White Lady of Worstead Church

In 1975, Diane and Peter Berthelot along with their 12-year-old son visited the Worstead Church in north Norfolk, U.K. Peter took a photo of his wife sitting and praying on one of the church benches, and when they reviewed the developed photos some months later, a friend of Mrs. Berthelot asked, “Who’s that sitting behind you, Di?”

The figure in the photo behind Mrs. Berthelot appears to be wearing light-colored, old-fashioned clothes and a bonnet.

The Berthelots returned to Worstead Church the next summer with the photo and showed it to Reverend Pettit, the church vicar. He explained to Diane the legend of the White Lady, of whom she had never heard. It is said that the ghost is a healer who appears when someone near is in need of healing. When she visited the church at the time of the photo, Diane was in ill health and was taking antibiotics.

Reports of the ghost date back well over 100 years. According to one story, on Christmas Eve of 1830, a man boasted a challenge to the White Lady. He said he would climb to the top of the church’s belfry and kiss her if she would appear. So up he went. When he failed to reappear after a time, friends went to search for him. They found him in the belfry, cowering in a corner, terrified. “I’ve seen her,” he told them, “I’ve seen her….” And then he died.

For a time, Mrs. Berthelot said she felt a calming tingling sensation whenever she looked at the photo, but that feeling has since subsided. Today, the church has been remodeled into a pub.

See more images of ghosts with spooky backstories at liveabout.com: Best Real Ghost Pictures Ever Taken.

Horror Junior: Cocteau’s Beauty and the Beast (1946)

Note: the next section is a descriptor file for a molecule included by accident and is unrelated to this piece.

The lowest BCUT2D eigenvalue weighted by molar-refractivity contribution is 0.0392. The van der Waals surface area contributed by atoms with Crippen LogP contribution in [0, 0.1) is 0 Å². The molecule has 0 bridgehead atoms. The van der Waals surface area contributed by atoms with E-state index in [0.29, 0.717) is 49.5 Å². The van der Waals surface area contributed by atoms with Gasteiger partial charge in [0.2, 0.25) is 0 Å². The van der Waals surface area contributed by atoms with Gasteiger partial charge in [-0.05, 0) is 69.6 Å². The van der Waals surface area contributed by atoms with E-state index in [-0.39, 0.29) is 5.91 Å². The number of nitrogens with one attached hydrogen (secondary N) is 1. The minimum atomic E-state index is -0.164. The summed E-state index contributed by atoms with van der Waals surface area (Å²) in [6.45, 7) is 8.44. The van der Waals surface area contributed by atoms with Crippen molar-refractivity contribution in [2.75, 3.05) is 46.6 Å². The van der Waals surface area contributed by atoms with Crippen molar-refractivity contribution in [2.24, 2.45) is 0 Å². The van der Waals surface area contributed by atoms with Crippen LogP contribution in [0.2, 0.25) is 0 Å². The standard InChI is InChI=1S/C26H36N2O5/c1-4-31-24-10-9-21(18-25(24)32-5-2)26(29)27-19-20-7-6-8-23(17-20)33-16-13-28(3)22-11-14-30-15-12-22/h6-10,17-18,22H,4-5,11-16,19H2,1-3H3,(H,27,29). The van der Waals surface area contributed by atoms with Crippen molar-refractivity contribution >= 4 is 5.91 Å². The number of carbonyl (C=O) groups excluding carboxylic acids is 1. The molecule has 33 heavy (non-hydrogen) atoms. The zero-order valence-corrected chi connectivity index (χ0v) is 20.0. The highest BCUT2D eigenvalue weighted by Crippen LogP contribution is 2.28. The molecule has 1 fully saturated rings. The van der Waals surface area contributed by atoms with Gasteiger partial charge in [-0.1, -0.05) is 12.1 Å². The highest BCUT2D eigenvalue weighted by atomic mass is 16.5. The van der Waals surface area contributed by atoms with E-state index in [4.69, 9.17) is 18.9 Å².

I recognize that Beauty and the Beast is not a horror story and that the film adaptations were not billed as horror movies. However, Jean Cocteau’s 1946 surreal take on the story lasts, to me, as such a creepy and scary version of the fairy tale. When the Disney version came out in 1991, I was a pre-teen and a die-hard fan of the animated film. I saw it in the theatre several times and when it came out on VHS, my Mom spent a lot of money to buy it for me (this was early in the video rental days and it was expensive to buy a copy to own — I love my Mom! lol). As part of that obsession, I sought out Cocteau’s version, and I remember being thoroughly freaked out by it. During that same era of my life, I was discovering horror movies, and this one was more like a scary movie than a kid’s tale.

Did you know that Walt Disney was interested in adapting Beauty and the Beast but felt discouraged after seeing Cocteau’s version, not believing his would be as good?

The freakiest part of the movie for me was the long hallway with the hands holding the torches. It still stands out to me today as unnerving.

I was interested to learn that Jean Cocteau intentionally made the Beast a sympathetic character and his alter ego the Prince an over-sentimental and saccharine character: “My aim was to make the Beast so human, so superior to men, that his transformation into Prince Charming would come as a terrible blow to Beauty, condemning her to a humdrum marriage and future; it would expose the naivete of the old fairy tale that conventional good looks are ideal.”

The contrasting approach worked. So popular was Jean Marais as the Beast, that when he was transformed at the end back to human form, Greta Garbo famously said, “Give me back my Beast!” Marlene Dietrich cried, “Where is my beautiful Beast?” And letters poured in from matrons, teenage girls and children complaining to Cocteau and Marais about the transformation.

Read more facts about Cocteau’s surreal film at IMDb Trivia: Beauty and the Beast (1946).